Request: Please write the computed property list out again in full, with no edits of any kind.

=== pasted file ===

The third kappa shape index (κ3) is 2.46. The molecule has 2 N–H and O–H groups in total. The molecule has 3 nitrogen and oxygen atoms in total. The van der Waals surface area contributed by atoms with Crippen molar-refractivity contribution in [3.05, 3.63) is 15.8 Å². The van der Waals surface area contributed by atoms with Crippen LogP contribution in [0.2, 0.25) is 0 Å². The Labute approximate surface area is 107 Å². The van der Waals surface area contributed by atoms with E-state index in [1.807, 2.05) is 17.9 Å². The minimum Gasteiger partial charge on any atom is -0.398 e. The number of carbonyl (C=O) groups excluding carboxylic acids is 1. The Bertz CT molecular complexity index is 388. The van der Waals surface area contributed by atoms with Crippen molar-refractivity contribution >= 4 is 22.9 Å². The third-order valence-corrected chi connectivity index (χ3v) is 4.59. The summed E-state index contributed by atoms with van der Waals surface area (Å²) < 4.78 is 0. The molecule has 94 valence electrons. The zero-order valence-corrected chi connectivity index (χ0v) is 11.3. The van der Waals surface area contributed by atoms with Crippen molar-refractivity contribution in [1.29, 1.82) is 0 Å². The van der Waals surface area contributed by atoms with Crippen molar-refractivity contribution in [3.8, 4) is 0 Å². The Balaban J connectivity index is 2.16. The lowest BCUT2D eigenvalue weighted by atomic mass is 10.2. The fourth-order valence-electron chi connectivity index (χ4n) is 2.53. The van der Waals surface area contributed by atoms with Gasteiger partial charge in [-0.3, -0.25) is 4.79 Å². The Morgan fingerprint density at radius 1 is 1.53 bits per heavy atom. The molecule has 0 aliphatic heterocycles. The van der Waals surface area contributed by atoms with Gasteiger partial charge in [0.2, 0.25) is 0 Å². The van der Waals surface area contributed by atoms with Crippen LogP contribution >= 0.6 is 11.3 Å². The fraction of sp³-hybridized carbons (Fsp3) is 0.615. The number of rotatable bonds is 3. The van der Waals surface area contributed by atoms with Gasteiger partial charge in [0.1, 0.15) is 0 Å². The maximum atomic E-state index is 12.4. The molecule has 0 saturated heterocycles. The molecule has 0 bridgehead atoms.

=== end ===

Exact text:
The third kappa shape index (κ3) is 2.46. The molecule has 2 N–H and O–H groups in total. The molecule has 3 nitrogen and oxygen atoms in total. The van der Waals surface area contributed by atoms with Crippen molar-refractivity contribution in [3.05, 3.63) is 15.8 Å². The van der Waals surface area contributed by atoms with Crippen LogP contribution in [0.2, 0.25) is 0 Å². The Labute approximate surface area is 107 Å². The van der Waals surface area contributed by atoms with E-state index in [1.807, 2.05) is 17.9 Å². The minimum Gasteiger partial charge on any atom is -0.398 e. The number of carbonyl (C=O) groups excluding carboxylic acids is 1. The Bertz CT molecular complexity index is 388. The van der Waals surface area contributed by atoms with Crippen molar-refractivity contribution >= 4 is 22.9 Å². The third-order valence-corrected chi connectivity index (χ3v) is 4.59. The summed E-state index contributed by atoms with van der Waals surface area (Å²) < 4.78 is 0. The molecule has 94 valence electrons. The zero-order valence-corrected chi connectivity index (χ0v) is 11.3. The van der Waals surface area contributed by atoms with Crippen molar-refractivity contribution in [1.29, 1.82) is 0 Å². The van der Waals surface area contributed by atoms with Crippen molar-refractivity contribution in [3.8, 4) is 0 Å². The Balaban J connectivity index is 2.16. The lowest BCUT2D eigenvalue weighted by atomic mass is 10.2. The fourth-order valence-electron chi connectivity index (χ4n) is 2.53. The van der Waals surface area contributed by atoms with Gasteiger partial charge in [-0.3, -0.25) is 4.79 Å². The Morgan fingerprint density at radius 1 is 1.53 bits per heavy atom. The molecule has 0 aliphatic heterocycles. The van der Waals surface area contributed by atoms with Gasteiger partial charge in [0.2, 0.25) is 0 Å². The van der Waals surface area contributed by atoms with Crippen LogP contribution >= 0.6 is 11.3 Å². The fraction of sp³-hybridized carbons (Fsp3) is 0.615. The number of rotatable bonds is 3. The van der Waals surface area contributed by atoms with Gasteiger partial charge in [0.1, 0.15) is 0 Å². The maximum atomic E-state index is 12.4. The molecule has 0 saturated heterocycles. The molecule has 0 bridgehead atoms.